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Pract Radiat Oncol. 2018 Jul - Aug;8(4):275-278. doi: 10.1016/j.prro.2017.12.010. Epub 2017 Dec 24.

Quality of prostate cancer screening information on the websites of nationally recognized cancer centers and health organizations.

Author information

University of Tennessee Health Science Center, College of Medicine, Memphis, Tennessee.
University of Tennessee West Cancer Center, Department of Radiation Oncology, Memphis, Tennessee.
University of Alabama at Birmingham, Department of Radiation Oncology, Birmingham, Alabama. Electronic address:
University of Alabama at Birmingham, Department of Radiation Oncology, Birmingham, Alabama.



The purpose of this study was to survey the accessibility and quality of prostate-specific antigen (PSA) screening information from National Cancer Institute (NCI) cancer center and public health organization Web sites.


We surveyed the December 1, 2016, version of all 63 NCI-designated cancer center public Web sites and 5 major online clearinghouses from allied public/private organizations (,,,, and Web sites were analyzed according to a 50-item list of validated health care information quality measures. Web sites were graded by 2 blinded reviewers. Interrater agreement was confirmed by Cohen kappa coefficient.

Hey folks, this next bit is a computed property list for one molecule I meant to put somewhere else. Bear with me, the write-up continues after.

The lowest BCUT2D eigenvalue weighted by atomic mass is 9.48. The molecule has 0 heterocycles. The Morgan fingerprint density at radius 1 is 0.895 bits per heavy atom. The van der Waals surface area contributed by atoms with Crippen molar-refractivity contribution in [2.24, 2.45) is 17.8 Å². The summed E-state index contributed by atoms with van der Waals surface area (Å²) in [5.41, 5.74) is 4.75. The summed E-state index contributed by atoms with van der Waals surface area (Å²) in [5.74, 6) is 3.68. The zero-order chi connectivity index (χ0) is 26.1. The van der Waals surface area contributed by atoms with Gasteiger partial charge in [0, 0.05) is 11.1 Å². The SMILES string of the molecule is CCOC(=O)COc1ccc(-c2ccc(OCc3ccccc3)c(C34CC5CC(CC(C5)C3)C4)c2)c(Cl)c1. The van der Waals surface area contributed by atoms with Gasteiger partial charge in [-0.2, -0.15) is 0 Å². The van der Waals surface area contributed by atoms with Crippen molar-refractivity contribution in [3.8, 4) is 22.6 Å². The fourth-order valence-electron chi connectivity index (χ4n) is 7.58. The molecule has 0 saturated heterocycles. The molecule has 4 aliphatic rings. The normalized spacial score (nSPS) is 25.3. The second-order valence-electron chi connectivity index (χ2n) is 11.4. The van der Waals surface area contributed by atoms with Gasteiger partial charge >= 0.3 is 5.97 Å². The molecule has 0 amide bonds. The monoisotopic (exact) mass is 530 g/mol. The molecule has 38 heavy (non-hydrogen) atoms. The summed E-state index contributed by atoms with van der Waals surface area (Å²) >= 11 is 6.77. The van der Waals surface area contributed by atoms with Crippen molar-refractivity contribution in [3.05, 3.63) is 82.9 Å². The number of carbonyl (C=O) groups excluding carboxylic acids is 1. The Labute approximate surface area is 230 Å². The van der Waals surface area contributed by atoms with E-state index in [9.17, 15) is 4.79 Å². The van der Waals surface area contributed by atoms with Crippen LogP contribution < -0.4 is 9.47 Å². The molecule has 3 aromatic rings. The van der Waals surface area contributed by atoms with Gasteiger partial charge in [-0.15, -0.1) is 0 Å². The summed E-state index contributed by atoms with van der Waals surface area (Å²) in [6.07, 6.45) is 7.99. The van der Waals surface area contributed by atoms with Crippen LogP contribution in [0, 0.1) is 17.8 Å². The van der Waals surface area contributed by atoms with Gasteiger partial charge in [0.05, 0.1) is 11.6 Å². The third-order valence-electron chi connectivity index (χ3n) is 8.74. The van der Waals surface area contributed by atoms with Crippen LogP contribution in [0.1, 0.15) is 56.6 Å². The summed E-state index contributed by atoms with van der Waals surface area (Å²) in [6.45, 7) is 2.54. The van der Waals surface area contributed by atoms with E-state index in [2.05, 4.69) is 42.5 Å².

Ninety percent of Web sites addressed PSA screening. Cancer center sites covered 45% of topics surveyed, whereas organization Web sites addressed 70%. All organizational Web pages addressed the possibility of false-positive screening results; 41% of cancer center Web pages did not. Forty percent of cancer center Web pages also did not discuss next steps if a PSA test was positive. Only 6% of cancer center Web pages were rated by our reviewers as "superior" (eg, addressing >75% of the surveyed topics) versus 20% of organizational Web pages. Interrater agreement between our reviewers was high (kappa coefficient = 0.602).


NCI-designated cancer center Web sites publish lower quality public information about PSA screening than sites run by major allied organizations. Nonetheless, information and communication deficiencies were observed across all surveyed sites. In an age of increasing patient consumerism, prospective prostate cancer patients would benefit from improved online PSA screening information from provider and advocacy organizations. Validated cancer patient Web educational standards remain an important, understudied priority.

[Indexed for MEDLINE]

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